HIPPA approved

This is my first post about work. I assume all of you know what I do for our livelihood. I say our because I’m bringin’ home the bacon these days. Actually, I like to say bringin’ home the chicken. Or bringin’ home the fish. Because we almost never eat bacon. Although there is some bacon in our fridge right now. I think it’s expired.

I’ve been a nurse at Lutheran General Hospital for six months. I was hired last July and I started in September 2011. Some days I feel like I’m hitting my stride. Some days are overwhelming and I have to ask for help from my fellow, more experienced nurses. I cannot believe how much I have learned and grown over the past six months. I am so thankful to have gotten this job. New nurse positions are quite hard to come by in Chicago. Actually, my nursing assistant yesterday is a nurse herself; she graduated last May and still has not found a nursing position despite applying to hundreds of jobs. I think that hospitals in Chicago can be selective and only want nurses with experience because it is such a big city with many prospective nurses. I understand why hospitals would want nurses with experience. Obviously, they know more. And it’s cheaper for the hospital to train them because their orientation is much shorter. However, it presents a catch 22 situation for new graduate nurses… how does one gain experience if nobody will give her a chance!? The world is a competitive place. It’s scary.
Advocate Lutheran General Hospital
Now that I have been working at Lutheran for six months, I am eligible to float to other areas in the hospital. Floating means going to work on a different floor with different ailments, different fellow nurses and a different layout. Talk about intimidating. Yesterday evening, I floated!! I was so very nervous. I had never even stepped foot in the area that I would be working in for eight hours. See the picture of Lutheran General above? Behind the beautiful new tower there is a yellowish brick building. See it? That’s where my floor is. It’s called the “classic” building. Also known as, the old place. I floated to the new tower last night so everything was different. It was quite fancy! I am glad to report that I had a wonderful experience. The nurses there were equally as helpful as the nurses on my floor. And I was given a fair patient assignment (meaning they didn’t give me the really challenging patients or several admissions just because). I hope this sets the tone for my future floating. Of course, I’m sure I will have some difficult days when I float, just like there are difficult days even when I don’t float, but I’m glad to know I can survive it. I will be floating quite a bit over the coming months!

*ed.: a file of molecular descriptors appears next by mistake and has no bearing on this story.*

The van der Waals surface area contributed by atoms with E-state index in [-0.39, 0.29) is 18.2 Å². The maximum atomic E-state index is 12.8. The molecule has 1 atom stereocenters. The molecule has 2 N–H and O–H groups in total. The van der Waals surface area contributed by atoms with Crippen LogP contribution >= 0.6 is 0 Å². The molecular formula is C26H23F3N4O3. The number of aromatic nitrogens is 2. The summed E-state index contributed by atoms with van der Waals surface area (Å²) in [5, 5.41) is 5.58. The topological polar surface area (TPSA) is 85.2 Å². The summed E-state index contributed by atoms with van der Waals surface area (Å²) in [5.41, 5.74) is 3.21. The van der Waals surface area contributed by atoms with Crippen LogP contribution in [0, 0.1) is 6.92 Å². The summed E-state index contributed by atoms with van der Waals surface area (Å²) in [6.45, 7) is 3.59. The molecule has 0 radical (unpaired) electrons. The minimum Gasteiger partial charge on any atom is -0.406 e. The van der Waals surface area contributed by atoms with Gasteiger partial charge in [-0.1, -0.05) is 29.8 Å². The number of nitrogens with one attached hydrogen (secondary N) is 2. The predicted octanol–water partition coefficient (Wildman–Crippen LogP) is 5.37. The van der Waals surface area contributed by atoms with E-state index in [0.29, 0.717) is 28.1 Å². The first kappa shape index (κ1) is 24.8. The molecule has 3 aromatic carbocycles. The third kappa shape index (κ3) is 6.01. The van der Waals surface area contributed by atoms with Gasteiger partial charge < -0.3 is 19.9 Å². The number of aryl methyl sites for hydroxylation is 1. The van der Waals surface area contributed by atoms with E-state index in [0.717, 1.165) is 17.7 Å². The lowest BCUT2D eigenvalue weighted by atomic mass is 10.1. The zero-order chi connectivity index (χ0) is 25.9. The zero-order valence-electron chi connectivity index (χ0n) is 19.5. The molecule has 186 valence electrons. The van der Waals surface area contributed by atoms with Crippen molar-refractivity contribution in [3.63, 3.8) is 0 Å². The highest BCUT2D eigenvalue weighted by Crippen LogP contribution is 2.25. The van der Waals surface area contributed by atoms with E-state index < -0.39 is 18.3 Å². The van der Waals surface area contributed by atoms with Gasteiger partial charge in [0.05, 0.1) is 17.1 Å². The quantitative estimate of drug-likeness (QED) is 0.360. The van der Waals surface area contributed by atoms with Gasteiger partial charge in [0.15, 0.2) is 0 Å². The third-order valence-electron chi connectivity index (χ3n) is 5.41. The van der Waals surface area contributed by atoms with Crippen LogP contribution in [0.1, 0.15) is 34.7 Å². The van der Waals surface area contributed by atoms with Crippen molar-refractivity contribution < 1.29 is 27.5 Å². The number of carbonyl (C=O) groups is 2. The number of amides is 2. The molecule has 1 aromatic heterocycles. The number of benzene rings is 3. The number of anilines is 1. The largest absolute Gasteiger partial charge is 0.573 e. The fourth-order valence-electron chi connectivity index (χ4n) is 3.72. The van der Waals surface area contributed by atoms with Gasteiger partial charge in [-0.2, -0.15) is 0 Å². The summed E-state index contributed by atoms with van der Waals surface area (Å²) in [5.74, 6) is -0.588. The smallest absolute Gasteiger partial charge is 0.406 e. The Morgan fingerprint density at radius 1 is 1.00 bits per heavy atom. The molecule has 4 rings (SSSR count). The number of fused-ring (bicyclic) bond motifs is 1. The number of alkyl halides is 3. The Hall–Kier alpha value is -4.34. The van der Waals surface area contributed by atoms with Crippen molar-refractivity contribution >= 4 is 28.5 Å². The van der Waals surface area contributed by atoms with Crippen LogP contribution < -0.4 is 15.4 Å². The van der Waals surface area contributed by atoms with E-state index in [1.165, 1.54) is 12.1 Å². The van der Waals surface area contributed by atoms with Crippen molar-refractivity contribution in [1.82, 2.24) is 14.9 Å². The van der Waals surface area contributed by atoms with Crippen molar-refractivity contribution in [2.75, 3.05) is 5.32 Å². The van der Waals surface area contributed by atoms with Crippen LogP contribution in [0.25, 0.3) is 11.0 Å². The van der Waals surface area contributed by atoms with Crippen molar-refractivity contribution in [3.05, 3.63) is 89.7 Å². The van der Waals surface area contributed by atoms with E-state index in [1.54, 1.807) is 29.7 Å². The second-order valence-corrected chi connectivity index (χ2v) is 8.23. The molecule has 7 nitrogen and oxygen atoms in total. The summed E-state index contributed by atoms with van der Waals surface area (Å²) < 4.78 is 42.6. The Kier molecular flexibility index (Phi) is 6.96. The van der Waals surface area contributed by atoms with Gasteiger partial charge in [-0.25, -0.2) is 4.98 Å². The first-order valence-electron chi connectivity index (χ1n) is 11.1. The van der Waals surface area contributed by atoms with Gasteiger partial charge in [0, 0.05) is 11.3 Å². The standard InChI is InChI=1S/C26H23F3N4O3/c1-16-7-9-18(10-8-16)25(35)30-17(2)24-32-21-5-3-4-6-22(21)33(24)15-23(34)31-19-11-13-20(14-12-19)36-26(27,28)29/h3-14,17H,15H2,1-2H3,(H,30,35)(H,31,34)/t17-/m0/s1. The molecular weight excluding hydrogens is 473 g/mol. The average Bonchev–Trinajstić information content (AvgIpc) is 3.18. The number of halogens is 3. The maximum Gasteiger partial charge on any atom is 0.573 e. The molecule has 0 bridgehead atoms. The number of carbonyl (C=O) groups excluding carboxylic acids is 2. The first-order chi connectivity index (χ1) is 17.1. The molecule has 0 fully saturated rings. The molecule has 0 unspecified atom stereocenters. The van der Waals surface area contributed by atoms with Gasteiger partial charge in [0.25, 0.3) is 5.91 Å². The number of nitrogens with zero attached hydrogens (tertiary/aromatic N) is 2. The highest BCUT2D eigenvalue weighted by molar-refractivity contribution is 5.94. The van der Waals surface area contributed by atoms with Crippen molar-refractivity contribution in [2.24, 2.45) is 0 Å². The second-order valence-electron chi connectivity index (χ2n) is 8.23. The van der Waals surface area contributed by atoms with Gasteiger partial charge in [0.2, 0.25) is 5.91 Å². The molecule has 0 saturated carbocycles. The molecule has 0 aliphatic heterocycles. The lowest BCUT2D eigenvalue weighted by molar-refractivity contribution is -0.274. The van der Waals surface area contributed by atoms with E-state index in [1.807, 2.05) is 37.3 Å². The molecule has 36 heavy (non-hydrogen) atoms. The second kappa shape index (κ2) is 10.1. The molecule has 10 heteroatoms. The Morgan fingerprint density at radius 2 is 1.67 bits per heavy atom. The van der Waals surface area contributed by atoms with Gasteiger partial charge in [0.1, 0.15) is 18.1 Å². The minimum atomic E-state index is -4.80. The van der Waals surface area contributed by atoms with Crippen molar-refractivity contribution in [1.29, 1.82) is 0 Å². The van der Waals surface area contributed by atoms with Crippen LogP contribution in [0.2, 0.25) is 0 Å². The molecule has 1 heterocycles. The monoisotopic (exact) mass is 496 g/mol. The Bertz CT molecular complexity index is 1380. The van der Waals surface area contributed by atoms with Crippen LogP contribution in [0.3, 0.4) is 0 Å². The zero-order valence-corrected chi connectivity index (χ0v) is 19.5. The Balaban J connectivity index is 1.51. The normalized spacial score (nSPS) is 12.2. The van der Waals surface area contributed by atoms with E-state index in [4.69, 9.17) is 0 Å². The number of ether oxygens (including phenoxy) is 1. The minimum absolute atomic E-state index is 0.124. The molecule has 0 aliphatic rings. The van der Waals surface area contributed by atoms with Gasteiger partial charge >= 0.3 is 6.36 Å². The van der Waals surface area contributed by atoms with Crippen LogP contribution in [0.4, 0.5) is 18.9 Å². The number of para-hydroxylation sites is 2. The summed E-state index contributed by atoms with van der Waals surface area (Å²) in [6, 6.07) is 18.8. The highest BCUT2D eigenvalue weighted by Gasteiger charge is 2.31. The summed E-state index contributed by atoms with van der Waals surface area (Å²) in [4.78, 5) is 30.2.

Why would our floor float nurses to other floors? We float nurses when we are overstaffed for our patient census. Why are we overstaffed these days? Because we are under construction! As I mentioned above, our section of the hospital is older. But we are being remodeled! Soon we will keep up with the new part of the hospital and have better amenities. Part of our floor is closed because of the construction so our patient census is always low these days. We are usually floating at least one nurse each shift.

As much as I was dreading floating, I think it will continue to be a good experience. It’s always beneficial to learn to adapt to a new environment and be flexible. I believe it will only make me a stronger nurse.
My momma, also a nurse, pinning me at my pinning ceremony last May
There you have it. My first post about work. I always hesitate to talk or write about my job because of HIPPA. I take patient privacy very seriously and I would never want to share any sort of confidential information. I think this post is definitely HIPPA approved, though. :)
xo, ltw

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